Genetic predisposition (sometimes also known as genetic susceptibility) is the probability that an individual has to develop a disease due to its genetic component.
Genetic predisposition is determined based on specific genetic variations that are normally inherited from one of the parents. These genetic variations contribute to the development of a disease, but do not directly cause it. Which means that, for the same disease, a group of people with a high genetic predisposition will develop the disease, while another group will not.
GWAS studies focus on identifying genetic changes associated with a greater genetic predisposition for a specific disease. Although each associated genetic variant has a small effect, having variations in numerous genes can significantly increase the risk of disease. The combination of these effects generates a metric known as the polygenic score or "polygenic score”Which is expected to serve as a guide in the future to make decisions in the field of health.
This image explains very well the focus of the GWAS studies, the analysis of very frequent variants, with little impact (bottom right). There is a inverse relationship between the impact of a genetic variant (effect size) and the frequency with which we find it in the population (Alelle Freq.), something very logical from an evolutionary perspective (mutations with a great impact, which fortunately are rare)
Although the genetic component of a person cannot be altered, changes in their environment and in their lifestyle (nutrition, smoking ...) are capable of reducing or increasing the risk of developing a disease normally with a greater impact than they have our genes on their own.
The polygenic value can only explain the relative risk of the disease. Why relative? The data used to generate this score comes from large-scale genomic studies. These studies detect variants in the genome by comparing groups with a disease (cases) and healthy groups (control).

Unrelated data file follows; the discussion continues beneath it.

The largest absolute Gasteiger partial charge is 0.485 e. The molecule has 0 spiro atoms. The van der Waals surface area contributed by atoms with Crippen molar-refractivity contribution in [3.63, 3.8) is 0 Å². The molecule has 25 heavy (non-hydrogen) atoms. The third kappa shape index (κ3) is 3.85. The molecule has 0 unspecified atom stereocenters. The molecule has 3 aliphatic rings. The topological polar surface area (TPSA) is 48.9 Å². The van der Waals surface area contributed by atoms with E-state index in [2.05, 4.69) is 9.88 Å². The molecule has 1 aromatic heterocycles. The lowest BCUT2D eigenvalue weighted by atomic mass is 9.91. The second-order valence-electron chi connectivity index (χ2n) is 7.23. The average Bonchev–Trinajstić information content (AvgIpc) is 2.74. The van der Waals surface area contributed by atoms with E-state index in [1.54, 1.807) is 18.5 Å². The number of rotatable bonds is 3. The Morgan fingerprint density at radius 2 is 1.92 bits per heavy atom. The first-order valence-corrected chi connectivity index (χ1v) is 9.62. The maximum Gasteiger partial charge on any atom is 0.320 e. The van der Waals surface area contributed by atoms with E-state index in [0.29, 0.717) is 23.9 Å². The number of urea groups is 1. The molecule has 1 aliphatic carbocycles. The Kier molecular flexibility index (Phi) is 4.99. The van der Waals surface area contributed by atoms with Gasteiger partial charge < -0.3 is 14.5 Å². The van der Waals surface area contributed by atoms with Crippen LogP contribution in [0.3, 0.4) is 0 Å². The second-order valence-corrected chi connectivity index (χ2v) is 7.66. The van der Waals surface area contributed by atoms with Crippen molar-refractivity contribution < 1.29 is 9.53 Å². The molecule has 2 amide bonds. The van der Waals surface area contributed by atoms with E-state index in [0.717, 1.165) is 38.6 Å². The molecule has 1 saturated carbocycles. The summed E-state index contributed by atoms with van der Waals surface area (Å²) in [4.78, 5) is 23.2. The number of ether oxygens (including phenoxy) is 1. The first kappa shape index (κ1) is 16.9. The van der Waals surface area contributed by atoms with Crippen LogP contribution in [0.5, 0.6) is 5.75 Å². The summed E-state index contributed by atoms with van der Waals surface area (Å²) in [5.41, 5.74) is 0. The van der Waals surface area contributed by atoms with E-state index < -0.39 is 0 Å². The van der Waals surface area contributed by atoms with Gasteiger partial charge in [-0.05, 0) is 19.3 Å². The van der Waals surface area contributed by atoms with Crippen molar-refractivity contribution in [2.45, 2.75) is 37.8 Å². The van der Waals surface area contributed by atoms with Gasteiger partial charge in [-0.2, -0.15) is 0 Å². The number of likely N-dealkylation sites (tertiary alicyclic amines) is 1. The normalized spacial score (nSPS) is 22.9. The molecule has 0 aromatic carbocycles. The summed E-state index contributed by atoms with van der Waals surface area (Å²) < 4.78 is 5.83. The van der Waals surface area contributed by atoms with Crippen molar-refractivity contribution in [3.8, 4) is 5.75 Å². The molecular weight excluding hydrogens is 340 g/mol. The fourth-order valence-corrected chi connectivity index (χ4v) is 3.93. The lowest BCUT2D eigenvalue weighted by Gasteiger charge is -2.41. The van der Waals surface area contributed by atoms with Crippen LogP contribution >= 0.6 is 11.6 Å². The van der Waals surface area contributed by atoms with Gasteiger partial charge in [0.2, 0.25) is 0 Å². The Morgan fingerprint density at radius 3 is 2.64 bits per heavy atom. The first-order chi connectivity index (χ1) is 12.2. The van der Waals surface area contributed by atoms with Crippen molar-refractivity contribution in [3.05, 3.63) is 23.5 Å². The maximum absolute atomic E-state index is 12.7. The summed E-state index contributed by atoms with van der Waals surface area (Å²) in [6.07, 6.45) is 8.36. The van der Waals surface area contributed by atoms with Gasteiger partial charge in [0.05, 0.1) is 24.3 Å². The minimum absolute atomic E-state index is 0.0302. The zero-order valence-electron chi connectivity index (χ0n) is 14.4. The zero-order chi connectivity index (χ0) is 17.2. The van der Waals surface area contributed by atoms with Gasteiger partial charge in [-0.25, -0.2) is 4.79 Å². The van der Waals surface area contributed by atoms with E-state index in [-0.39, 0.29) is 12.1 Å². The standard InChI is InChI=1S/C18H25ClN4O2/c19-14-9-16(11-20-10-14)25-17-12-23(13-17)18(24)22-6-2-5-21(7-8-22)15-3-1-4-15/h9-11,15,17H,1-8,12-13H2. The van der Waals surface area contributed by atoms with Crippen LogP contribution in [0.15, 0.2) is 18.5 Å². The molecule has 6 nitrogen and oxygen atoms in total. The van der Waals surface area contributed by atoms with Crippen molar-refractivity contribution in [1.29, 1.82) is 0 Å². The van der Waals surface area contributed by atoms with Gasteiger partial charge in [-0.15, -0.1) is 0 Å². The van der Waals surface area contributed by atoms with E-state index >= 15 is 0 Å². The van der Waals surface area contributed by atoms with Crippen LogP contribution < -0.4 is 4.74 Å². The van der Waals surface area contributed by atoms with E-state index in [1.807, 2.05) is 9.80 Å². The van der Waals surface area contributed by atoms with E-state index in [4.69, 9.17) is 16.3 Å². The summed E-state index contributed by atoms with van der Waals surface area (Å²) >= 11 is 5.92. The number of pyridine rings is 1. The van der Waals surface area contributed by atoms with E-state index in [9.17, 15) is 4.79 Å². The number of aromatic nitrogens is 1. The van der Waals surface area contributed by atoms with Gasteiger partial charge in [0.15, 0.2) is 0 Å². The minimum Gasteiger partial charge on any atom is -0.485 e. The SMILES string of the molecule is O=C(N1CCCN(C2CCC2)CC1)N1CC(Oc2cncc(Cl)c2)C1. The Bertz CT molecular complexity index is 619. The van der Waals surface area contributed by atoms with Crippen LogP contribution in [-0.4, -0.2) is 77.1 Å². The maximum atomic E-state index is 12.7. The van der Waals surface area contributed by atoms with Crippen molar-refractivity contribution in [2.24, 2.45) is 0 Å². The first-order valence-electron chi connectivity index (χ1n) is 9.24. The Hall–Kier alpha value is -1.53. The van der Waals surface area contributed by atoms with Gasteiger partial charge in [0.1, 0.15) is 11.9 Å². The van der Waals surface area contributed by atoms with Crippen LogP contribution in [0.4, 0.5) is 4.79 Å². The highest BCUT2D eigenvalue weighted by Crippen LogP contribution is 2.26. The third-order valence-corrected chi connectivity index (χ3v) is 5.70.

That is why the polygenic value compares the risk of a person with the risk of other people, all of them with a different genetic makeup.
However, What can change my risk? There are three main factors to consider:
- The advancement of science: The best example is the discovery of new variants. What does this mean? Publication of new studies on a disease or on any other trait. The addition of new variants will change your result, increasing their confidence levels. Another thing that can affect your results is the modification of the weight of each of the variants.
- Study size: The number of people included in the study is relevant to increase the confidence levels of the results. And not only that, but the number of people your results are compared to: the higher the better, as the statistical confidence of the results increases.
- The distribution of risk: When we assess your relative predisposition (by comparing it to a reference population), how the risk is distributed affects the results.
When we talk about polygenic value we always speak of probability, not certainty, this being a key limitation for its implementation in the clinic (the weakest evidence is found in populations with non-European ancestry).
At ADNTRO we work every day to improve our algorithms and the information we provide to our clients. For this reason, we think that the trend variable can be really useful for use in Bayesian algorithms as the “a priori” probability (adjusted and normalized).
@adntro We keep your DNA up to date! And remember "Everything changes, nothing remains" (Heraclitus, 3000 BC).